LONDON • Manchester City are on the verge of a historic achievement.
Pep Guardiola knows it, the players know it and the club's fans know it ahead of today's FA Cup final against Watford.
Perhaps that is why the Premier League champions have arranged for their open-top bus parade to take place in Manchester on Monday, when the team are expected to celebrate an unprecedented domestic treble - a feat yet to be achieved by an English club.
At his pre-match press conference yesterday before they travel to Wembley, Guardiola admitted the opportunity "to win four titles in one season will be incredible".
He said: "It's the final, hopefully, we can celebrate not just the Premier League, League Cup and Community Shield, but also the FA Cup.
"If we win tomorrow, the season is extraordinary, if we don't, it's extraordinary.
"We could have lost the Premier League by a point and the effort would have been the same; for one decision, you can win the league or the FA Cup, or not win it. We have to judge on what we've done in the season."
In City's way of another entry in the record books stand Watford, who are into their first Cup final since 1984.
The Hornets have never won a major trophy in their 138-year history, and captain Troy Deeney, their longest-serving player, feels their run to Wembley means he has come full circle.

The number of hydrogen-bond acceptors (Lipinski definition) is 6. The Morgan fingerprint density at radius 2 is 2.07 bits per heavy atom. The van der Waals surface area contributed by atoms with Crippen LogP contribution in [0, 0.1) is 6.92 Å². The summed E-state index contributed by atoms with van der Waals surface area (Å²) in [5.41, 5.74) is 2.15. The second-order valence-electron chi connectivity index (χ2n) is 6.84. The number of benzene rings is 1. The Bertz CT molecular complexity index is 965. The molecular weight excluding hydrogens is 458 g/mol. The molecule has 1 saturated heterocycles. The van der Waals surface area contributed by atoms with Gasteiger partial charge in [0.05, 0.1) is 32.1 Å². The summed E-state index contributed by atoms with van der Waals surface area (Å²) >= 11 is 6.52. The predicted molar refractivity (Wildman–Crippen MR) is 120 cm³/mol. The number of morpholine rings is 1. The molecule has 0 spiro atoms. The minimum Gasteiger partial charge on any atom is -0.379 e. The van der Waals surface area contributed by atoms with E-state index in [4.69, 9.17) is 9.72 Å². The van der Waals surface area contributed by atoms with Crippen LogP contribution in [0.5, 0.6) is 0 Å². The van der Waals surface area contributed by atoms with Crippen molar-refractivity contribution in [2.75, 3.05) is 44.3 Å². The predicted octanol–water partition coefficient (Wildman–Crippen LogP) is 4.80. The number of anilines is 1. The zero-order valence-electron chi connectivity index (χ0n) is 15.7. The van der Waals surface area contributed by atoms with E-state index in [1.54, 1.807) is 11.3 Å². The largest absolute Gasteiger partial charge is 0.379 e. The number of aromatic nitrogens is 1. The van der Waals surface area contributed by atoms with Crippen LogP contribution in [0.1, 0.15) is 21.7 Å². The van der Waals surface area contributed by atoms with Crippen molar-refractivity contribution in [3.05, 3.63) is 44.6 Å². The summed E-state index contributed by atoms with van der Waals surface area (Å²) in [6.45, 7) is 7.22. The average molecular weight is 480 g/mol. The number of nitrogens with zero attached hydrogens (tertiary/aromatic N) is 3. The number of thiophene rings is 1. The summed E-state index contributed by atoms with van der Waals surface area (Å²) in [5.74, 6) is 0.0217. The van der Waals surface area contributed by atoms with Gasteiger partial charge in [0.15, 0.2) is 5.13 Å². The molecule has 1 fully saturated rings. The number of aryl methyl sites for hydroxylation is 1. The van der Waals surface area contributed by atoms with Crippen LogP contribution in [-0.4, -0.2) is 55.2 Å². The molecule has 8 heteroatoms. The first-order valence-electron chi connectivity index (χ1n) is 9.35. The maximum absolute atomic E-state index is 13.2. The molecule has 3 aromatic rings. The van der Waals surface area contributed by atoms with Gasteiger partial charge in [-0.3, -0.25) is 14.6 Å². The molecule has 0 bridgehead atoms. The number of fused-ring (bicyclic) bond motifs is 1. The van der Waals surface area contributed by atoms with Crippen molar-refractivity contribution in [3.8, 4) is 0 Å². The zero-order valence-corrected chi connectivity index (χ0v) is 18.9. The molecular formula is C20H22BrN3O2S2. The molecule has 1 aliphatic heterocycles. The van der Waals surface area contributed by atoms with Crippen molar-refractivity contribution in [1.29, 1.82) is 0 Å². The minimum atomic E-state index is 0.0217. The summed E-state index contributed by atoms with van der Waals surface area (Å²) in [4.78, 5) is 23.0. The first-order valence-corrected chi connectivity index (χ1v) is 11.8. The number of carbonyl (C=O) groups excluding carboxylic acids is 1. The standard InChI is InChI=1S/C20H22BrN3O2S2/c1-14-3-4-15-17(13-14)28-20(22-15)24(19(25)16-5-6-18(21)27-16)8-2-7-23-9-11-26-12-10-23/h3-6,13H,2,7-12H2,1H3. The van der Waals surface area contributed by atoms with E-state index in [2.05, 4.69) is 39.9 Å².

While the striker, who has been at Vicarage Road since 2010, conceded they were "massive underdogs", he told ESPN that "for me, it's no fear".
Deeney, who spent three months in jail out of a 10-month sentence in 2012 following a conviction for affray, is considered a folk hero at the club, helping them earn promotion to the top flight in 2015 and guiding them to 11th in the league this term.
He said: "I'm hugely proud of the achievement.
"Football isn't going to scare me or is playing against City because of everything I've been through."
The City boss also acknowledged "how difficult it was to play" Watford, although he warned Deeney and his teammates that despite having "won the most incredible Premier League ever, we're back to business to focus".
Guardiola added: "We handled them (Watford) really well, the set pieces, the offensive side. We've spoken about the players, hopefully, we can compete like the FA Cup deserves."
The Spaniard also refuted suggestions that his side's on-pitch success had been in any way undermined by Uefa referring City to an independent judicial chamber earlier in the week for alleged breaches of Financial Fair Play (FFP) regulations, insisting that "we are innocent until proven guilty".
He said: "I know the people are waiting for it to be guilty, but that is where it is... I know exactly what happened, and what they did and I trust a lot."
Asked about the rumours of him replacing Massimiliano Allegri after Juventus announced the coach's departure yesterday, Guardiola claimed he "was not going anywhere".
And on speculation that Atletico Madrid forward Antoine Griezmann could move to the Etihad instead of the Nou Camp, he said: "We can't afford him."
AGENCE FRANCE-PRESSE, REUTERS
MAN CITY V WATFORD
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